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Drive-Thru Culture

Tom Vanderbilt has a nice article in Slate about the business and culture of drive-throughs.

It's been quite a while since I've used a drive-through (possibly because I don't frequent a lot of businesses that have them). I think the article makes a few potentially misleading claims about drive-throughs, nevertheless. Vanderbilt notes that McDonald's does about 65% of its sales through the drive-through window; and that the company once demolished a store in California when the local government used an ordinance banning drive-throughs to prevent a remodeled McDonalds from having one. Stories like this might lead you to believe that drive-throughs are universally necessary for the success of fast-food.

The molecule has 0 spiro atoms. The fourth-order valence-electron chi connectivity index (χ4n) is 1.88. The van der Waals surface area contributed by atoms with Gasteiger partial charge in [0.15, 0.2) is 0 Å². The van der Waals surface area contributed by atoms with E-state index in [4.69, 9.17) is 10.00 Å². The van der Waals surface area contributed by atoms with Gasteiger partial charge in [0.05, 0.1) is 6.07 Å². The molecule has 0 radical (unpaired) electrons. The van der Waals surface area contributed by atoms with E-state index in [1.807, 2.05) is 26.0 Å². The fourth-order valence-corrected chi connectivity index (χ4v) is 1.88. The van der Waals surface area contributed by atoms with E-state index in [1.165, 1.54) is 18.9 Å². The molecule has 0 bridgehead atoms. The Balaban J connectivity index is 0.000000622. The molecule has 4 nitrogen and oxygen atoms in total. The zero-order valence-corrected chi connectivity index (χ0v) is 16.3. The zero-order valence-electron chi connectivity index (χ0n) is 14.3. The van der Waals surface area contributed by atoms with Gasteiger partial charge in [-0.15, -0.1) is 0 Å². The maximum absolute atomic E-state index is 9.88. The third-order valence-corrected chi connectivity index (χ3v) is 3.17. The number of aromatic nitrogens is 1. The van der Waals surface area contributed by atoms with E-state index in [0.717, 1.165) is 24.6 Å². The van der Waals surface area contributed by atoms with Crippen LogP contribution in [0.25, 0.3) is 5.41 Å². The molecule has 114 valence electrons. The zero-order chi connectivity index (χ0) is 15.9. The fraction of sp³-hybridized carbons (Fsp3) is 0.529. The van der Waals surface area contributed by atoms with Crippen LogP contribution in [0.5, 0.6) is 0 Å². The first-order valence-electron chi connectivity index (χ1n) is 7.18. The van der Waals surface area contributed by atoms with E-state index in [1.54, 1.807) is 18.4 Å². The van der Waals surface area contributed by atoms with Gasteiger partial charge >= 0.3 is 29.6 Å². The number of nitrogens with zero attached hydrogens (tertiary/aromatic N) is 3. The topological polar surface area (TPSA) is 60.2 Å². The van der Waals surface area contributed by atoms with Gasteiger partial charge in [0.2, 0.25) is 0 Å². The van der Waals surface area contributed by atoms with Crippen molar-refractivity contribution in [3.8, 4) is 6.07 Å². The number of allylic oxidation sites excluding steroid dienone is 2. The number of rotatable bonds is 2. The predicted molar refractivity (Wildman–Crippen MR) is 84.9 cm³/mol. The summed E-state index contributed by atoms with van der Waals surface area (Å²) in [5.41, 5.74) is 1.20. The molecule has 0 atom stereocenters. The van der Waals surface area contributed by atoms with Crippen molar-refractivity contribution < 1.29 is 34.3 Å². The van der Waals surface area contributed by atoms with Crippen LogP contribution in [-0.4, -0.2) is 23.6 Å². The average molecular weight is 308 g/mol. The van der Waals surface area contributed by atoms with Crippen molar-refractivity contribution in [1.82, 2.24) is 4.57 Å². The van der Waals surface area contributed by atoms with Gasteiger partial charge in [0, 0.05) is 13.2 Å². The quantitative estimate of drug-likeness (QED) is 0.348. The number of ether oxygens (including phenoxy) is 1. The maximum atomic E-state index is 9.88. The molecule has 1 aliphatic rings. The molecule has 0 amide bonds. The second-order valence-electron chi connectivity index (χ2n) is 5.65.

Not every McDonald's has a drive-through. I don't think any food-court location has one, nor do some McDonald's stores in urban areas where retail space is limited. And don't forget the walk-up window I spotted at a McDonald's in Manhattan over the summer.


I think the reality is that McDonald's and other businesses will adapt to whatever culture is most profitable. If that means drive-throughs across suburban America - that's what they'll do. If it means sidewalk service in New York City, that's what you'll get. In that sense, the popularity of drive-throughs seems like more a symptom of car-culture than the cause of it.

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